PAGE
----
The measles epidemic has been in the news for some time now, and interest in infectious diseases has been increasing. If you are pregnant, you may be thinking, “I need to check again about infectious diseases.”
In this article, we make a list of prevention and countermeasures against infectious diseases that we would like pregnant women to check. Let’s go over once again the preventive measures and lifestyle precautions that you should take during your pregnancy and while you are pregnant.
Prevention and control of measles and rubella infection
Measles is an infectious disease caused by the measles virus. Pregnant women need to be especially careful because of the risk of miscarriage, premature birth, and intrauterine fetal death. The way to prevent it is to vaccinate, but if you are already pregnant, you cannot be vaccinated. Avoid going out during the epidemic period to avoid infection, and get vaccinated if necessary.
Also, some people may confuse measles with rubella, which is called “three-day measles,” but rubella is a different disease caused by the rubella virus. If a pregnant woman is infected, there is a risk that her baby will suffer from congenital rubella syndrome. The only way to prevent it is to vaccinate against rubella, so it needs to be treated separately from measles.
Infections to watch out for during pregnancy
We would like to introduce some infectious diseases to watch out for cytomegalovirus infection, listeriosis, and Zika virus infection.
Cytomegalovirus infection is caused by cytomegalovirus, which we come in contact with on a daily basis. It is usually asymptomatic even when infected, but when the body’s resistance is weakened due to some problem, a variety of symptoms can occur.
If a pregnant woman is infected, in rare cases, the fetus may develop symptoms such as low birth weight, jaundice, and abnormal liver function. Cytomegalovirus is especially common in the saliva and urine of infants, so if you are pregnant with your second child, the only way to prevent it is to make sure that the saliva and urine of your older child do not enter your body.
Listeriosis is an infectious disease caused by bacteria found in river water and in the intestines of animals. Normally, it is not a problem, but if a person who is weak eats this bacteria, he or she may get food poisoning, and in severe cases, there is a risk of septicemia or meningitis.
If a pregnant woman is infected, the fetus may be affected. Natural cheese, raw ham, smoked salmon, etc., which may contain these bacteria, should not be eaten as is but should be cooked before eating or avoid eating them to prevent infection.
Zika virus infection is transmitted through mosquitoes, blood transfusions, and sexual intercourse. There is no vaccine, and if infected, there is the only treatment. If a pregnant woman is infected, the fetus may develop microcephaly. Currently, there are endemic areas overseas, and the way to prevent infection is to not travel to those areas, and to abstain from sexual intercourse for at least six months after your partner returns from an endemic area.
Since there is no vaccine for these infections, it is important to be careful in your daily life to prevent them.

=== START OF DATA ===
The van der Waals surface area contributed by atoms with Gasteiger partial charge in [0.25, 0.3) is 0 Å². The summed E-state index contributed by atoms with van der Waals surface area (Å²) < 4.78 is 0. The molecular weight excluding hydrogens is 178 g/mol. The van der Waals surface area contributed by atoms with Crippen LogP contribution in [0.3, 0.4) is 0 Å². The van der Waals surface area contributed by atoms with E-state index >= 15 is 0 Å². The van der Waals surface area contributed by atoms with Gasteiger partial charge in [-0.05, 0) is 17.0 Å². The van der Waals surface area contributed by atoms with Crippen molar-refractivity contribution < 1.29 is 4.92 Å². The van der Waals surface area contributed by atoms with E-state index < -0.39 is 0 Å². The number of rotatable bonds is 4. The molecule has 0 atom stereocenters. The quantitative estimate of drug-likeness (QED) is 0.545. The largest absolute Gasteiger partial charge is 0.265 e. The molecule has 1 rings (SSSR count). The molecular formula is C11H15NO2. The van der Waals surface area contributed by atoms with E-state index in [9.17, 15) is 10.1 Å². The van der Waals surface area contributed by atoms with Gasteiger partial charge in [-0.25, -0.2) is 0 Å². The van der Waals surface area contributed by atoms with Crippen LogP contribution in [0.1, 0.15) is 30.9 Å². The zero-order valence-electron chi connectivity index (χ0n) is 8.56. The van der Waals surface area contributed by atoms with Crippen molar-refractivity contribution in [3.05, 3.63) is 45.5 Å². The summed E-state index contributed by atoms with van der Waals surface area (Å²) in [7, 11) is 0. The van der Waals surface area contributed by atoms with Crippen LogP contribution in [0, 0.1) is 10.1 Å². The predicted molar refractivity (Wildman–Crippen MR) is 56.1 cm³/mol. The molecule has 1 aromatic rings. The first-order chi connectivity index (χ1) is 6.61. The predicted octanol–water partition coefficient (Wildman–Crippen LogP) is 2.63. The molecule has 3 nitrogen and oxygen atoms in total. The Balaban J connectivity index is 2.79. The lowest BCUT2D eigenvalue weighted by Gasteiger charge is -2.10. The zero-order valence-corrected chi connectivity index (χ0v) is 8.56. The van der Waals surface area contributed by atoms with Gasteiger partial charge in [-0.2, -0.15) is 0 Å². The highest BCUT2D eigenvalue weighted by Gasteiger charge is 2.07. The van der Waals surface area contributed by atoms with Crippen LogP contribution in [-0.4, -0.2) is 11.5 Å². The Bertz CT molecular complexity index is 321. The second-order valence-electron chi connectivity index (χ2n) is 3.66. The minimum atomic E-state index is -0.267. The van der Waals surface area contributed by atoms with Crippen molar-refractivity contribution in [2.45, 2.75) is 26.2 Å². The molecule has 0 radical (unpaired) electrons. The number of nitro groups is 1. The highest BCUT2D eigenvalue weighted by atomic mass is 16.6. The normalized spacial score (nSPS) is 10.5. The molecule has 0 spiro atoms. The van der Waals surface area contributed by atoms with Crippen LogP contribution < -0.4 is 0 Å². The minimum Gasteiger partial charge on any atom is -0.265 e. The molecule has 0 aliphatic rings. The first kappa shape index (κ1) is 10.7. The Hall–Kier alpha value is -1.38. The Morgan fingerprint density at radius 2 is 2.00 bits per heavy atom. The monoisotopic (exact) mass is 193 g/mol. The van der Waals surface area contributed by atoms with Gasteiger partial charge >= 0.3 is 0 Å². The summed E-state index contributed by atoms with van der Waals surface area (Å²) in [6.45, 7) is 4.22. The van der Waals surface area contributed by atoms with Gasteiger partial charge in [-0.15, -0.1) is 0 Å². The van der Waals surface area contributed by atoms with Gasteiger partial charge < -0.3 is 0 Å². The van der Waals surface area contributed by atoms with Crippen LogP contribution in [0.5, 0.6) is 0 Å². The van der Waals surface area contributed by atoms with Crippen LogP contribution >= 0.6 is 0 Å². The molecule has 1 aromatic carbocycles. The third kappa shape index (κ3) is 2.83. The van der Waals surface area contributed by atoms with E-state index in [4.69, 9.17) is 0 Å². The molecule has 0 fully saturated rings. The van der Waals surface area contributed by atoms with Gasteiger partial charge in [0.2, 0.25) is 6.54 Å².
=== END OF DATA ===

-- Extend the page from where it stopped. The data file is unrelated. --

How to prevent infections during pregnancy
Let’s take a look at some of the measures you should take to prevent infectious diseases during pregnancy. It is a prerequisite to get the necessary vaccines before conception and to refrain from pregnancy for two months after vaccination. Measles was also a hot topic of discussion, with different generations receiving different vaccinations.
Before getting the vaccine, check your own maternal and child health handbook or ask your family members to make sure you have been vaccinated and understand the current status of your medical history. Even if you think you are fine, there may be vaccinations you are missing.
If you are already pregnant, you basically cannot be vaccinated, so prevent infection through your daily activities, such as avoiding contact with infected people as much as possible. Also, after giving birth, make sure to get the necessary vaccines before the next pregnancy.
You should also be tested for infectious diseases that cause mother-to-child transmission. The relevant infections are hepatitis B virus, hepatitis C virus, human immunodeficiency virus (HIV), group B streptococcus (GBS), human T-cell leukemia virus-1 (HTLV-1), and hepatitis C virus. The necessary infectious disease tests are done when you become pregnant, but some are optional, so it is best to test for any infections you are concerned about.
Precautions in life during pregnancy
During pregnancy, there are many things you need to take care of in your life to reduce the risk of infection. The following is a list of some of the lesser-known precautions that you should take.
- Stay away from crowded places as much as possible and refrain from going out unnecessarily.
- Wear a mask when you go out.
- Do not eat raw foods in general. (Raw ham, roast beef, unpasteurized milk, and dairy products made from raw milk are also not recommended.)
- Cats, rodents, and other pets can release infectious viruses and bacteria in their feces and urine, so be sure to wash your hands with medicated soap after cleaning the toilet.
- Be careful not to come into direct contact with the saliva and urine of small children, and wash your hands with medicated soap after handling diapers and other items.
By following these precautions, you will be able to enjoy your pregnancy with peace of mind.
Pregnancy is a time when you can take proactive measures to prevent infections, such as getting vaccinated. Let’s take what measures we can. Pregnant women should also take precautions in their daily lives to reduce the risk of infection.